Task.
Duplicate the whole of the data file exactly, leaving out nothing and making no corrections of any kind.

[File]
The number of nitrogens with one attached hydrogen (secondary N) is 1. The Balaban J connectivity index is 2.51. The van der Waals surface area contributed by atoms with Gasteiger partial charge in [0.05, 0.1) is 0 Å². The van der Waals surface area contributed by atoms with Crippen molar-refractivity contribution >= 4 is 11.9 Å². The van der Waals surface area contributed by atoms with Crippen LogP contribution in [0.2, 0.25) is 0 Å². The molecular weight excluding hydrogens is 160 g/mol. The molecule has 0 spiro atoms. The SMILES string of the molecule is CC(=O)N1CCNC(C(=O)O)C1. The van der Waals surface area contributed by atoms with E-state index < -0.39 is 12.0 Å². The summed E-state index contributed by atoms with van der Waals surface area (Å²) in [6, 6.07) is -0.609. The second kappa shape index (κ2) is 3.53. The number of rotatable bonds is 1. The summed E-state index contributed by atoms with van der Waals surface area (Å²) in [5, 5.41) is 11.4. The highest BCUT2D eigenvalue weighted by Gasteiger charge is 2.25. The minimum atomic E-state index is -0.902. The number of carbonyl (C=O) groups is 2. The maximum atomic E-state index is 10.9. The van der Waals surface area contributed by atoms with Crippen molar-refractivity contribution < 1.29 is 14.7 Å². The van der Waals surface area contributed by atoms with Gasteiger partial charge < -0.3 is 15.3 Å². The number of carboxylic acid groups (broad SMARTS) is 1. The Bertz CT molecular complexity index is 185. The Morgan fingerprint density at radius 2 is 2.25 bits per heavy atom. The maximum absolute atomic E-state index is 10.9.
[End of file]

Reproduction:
The number of nitrogens with one attached hydrogen (secondary N) is 1. The Balaban J connectivity index is 2.51. The van der Waals surface area contributed by atoms with Gasteiger partial charge in [0.05, 0.1) is 0 Å². The van der Waals surface area contributed by atoms with Crippen molar-refractivity contribution >= 4 is 11.9 Å². The van der Waals surface area contributed by atoms with Crippen LogP contribution in [0.2, 0.25) is 0 Å². The molecular weight excluding hydrogens is 160 g/mol. The molecule has 0 spiro atoms. The SMILES string of the molecule is CC(=O)N1CCNC(C(=O)O)C1. The van der Waals surface area contributed by atoms with E-state index < -0.39 is 12.0 Å². The summed E-state index contributed by atoms with van der Waals surface area (Å²) in [6, 6.07) is -0.609. The second kappa shape index (κ2) is 3.53. The number of rotatable bonds is 1. The summed E-state index contributed by atoms with van der Waals surface area (Å²) in [5, 5.41) is 11.4. The highest BCUT2D eigenvalue weighted by Gasteiger charge is 2.25. The minimum atomic E-state index is -0.902. The number of carbonyl (C=O) groups is 2. The maximum atomic E-state index is 10.9. The van der Waals surface area contributed by atoms with Crippen molar-refractivity contribution < 1.29 is 14.7 Å². The van der Waals surface area contributed by atoms with Gasteiger partial charge < -0.3 is 15.3 Å². The number of carboxylic acid groups (broad SMARTS) is 1. The Bertz CT molecular complexity index is 185. The Morgan fingerprint density at radius 2 is 2.25 bits per heavy atom. The maximum absolute atomic E-state index is 10.9.